He declined to elaborate, saying the decisions would come Saturday.

Referring to a detailed peace-making agreement between the rival countries announced Thursday by South Korea’s Unification Ministry, including a joint team in the women’s hockey tournament, Adams said it was “great … but these are discussions” — meaning the IOC had not yet given the deal the final green light.

“I can tell you that there will also be some much more exciting initiatives coming through as well tomorrow,” he added.

Provided that the IOC finalizes the deal, it would mark the first time the two National Olympic Committees would be competing together in a single team.

Some have questioned the fine print of the agreement announced by the two Koreas, saying it gives the combined hockey squad a far larger roster than any other national team.

Asked how the IOC planned to maintain the integrity of the sport, Adams said: “People would say that these are exceptional circumstances, and we need exceptional measures.”

“This is about the Olympic spirit,” Adams added. “And the Olympic spirit is about nations competing, athletes competing, and we will do our best make sure that it sends a signal that sport can improve the world.”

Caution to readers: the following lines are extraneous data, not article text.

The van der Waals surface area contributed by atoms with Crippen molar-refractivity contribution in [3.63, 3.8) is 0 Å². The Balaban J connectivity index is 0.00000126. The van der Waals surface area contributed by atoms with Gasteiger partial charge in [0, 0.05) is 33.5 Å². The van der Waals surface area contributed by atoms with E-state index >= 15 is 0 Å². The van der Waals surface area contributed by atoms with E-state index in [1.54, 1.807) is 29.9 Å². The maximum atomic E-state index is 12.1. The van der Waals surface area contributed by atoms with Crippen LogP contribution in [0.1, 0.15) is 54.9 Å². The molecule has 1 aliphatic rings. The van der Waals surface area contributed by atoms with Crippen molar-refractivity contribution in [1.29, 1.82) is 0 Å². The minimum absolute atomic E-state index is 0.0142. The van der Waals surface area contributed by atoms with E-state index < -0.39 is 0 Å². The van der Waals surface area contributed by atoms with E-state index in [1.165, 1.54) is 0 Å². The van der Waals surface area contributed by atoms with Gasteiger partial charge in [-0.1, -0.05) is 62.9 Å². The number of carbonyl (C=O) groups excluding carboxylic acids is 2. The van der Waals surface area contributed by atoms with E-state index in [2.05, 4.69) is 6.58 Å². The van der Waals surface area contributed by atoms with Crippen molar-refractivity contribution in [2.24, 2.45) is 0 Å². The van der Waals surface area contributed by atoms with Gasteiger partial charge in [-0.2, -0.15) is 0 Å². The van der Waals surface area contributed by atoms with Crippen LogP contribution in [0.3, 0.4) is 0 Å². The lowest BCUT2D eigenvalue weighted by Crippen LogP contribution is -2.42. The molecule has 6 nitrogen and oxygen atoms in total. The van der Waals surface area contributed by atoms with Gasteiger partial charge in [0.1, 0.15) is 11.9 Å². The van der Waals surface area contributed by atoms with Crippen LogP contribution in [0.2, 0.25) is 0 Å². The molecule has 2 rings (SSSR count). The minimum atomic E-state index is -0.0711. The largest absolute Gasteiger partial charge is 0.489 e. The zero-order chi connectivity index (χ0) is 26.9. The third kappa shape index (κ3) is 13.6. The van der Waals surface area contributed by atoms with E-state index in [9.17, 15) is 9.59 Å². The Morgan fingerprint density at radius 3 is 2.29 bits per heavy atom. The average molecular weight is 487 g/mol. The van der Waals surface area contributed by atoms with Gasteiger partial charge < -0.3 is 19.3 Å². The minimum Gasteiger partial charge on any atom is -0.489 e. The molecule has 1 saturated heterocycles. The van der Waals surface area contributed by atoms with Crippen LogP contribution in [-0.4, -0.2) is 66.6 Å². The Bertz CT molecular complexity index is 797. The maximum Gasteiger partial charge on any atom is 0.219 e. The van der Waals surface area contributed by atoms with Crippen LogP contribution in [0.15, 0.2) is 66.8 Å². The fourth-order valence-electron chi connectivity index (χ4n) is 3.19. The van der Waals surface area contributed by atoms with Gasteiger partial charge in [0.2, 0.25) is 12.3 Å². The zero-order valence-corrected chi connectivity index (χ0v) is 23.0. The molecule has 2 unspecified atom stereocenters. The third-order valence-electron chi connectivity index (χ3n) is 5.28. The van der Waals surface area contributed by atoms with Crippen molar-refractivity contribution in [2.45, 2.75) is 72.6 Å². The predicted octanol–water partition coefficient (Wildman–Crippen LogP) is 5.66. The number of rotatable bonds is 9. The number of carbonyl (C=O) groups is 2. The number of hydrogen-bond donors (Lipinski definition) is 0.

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Julia Mancuso skis final race dressed as Wonder Woman (video)

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Julia Mancuso bid farewell like only she could — with a tiara, cape and Wonder Woman suit.

The most decorated female U.S. Olympic skier with four medals announced Friday morning that today’s World Cup downhill in Cortina d’Ampezzo would be the last race of her career.

More on Mancuso’s retirement, career and immediate future here.

She raced Friday as her nickname — “Super Jules” — and coasted to the bottom 18 seconds slower than winner Sofia Goggia.

Afterward, U.S. Ski Team members sprayed her with champagne and lifted her up in the finish corral.

Mancuso chose an appropriate venue for her last race.

She notched her first World Cup podium in Cortina in January 2006, then won the Olympic giant slalom in Sestriere, Italy, four weeks later.